On the surface, this utopian system of ethical capitalism also seems to be highly profitable. For example, global sukuk (Islamic finance bonds) surged at a record 25.6% to close at US $399.9 billion as of 2017.
There are critics who claim, with some justification, that Islamic finance is no ethical panacea. Whilst this model can be structured for long-term investment, in a number of markets, such as the UK, the sector is largely focused on short-term financing.
However, we are beginning to see a shift within the Islamic finance industry. More and more of the industry participants argue that this is the time for the sector to focus on long-term ethical finance. It has the structures, the values and the capability to make this work. Change has begun in the industry with Islamic finance firms considering how the special structures and operation of the sector can meet the needs of businesses and consumers of all religious, ethical and humanist persuasions.
Far from Islamic finance being a niche product, it is now part of the mainstream financial services products being offered in south east Asia and the Middle East. This is changing the political economy of these regions where issues to do with equity, social justice and fairness are part of the everyday discourse in respect of the operation of a household or a country.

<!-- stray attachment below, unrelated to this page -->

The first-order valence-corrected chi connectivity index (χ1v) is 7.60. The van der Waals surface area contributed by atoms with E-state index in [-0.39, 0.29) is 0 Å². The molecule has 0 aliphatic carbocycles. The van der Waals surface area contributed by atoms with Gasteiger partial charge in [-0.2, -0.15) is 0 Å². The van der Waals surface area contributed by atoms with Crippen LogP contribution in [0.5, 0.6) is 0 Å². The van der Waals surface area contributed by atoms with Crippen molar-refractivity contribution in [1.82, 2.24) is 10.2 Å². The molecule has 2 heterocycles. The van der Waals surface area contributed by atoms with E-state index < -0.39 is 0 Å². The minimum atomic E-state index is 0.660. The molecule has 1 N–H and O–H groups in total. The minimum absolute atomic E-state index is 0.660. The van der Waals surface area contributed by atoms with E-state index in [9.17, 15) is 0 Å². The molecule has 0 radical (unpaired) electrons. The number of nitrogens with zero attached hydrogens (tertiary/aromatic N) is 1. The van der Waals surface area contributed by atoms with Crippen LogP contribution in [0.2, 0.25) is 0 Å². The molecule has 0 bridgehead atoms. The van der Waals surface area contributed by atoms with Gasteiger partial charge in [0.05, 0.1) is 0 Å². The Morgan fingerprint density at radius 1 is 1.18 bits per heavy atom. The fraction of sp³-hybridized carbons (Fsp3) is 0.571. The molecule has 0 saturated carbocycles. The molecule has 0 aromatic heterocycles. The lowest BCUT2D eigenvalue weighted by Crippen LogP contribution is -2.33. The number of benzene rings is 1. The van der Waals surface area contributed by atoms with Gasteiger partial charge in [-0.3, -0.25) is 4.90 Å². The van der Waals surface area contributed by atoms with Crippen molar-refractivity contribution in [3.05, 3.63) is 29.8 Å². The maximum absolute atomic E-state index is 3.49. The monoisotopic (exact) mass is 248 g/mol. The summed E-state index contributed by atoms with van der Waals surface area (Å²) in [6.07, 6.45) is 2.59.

This is not to say that Islamic finance in and of itself has engendered a fairer society. Concerns about corruption in Malaysia or human rights abuses in the UAE still exist. What has changed, however, is how Islamic finance is altering the framework of the debate where ethical considerations are factored alongside competing societal forces.
In the early 1920s, there was talk of a new beginning following the tragedy of a viral outbreak. Instead, the economic boom led to an economic bust. This time, we can learn the lessons from doughnut economics, the circular economy and Islamic economics so that we really are prepared for the Roaring 2020s.
James Watkins is a Fellow of the RSA and a Lecturer at Regent’s University London. His book, Islamic Finance and Global Capitalism - An Alternative to the Market Economy has recently been published by Palgrave Macmillan.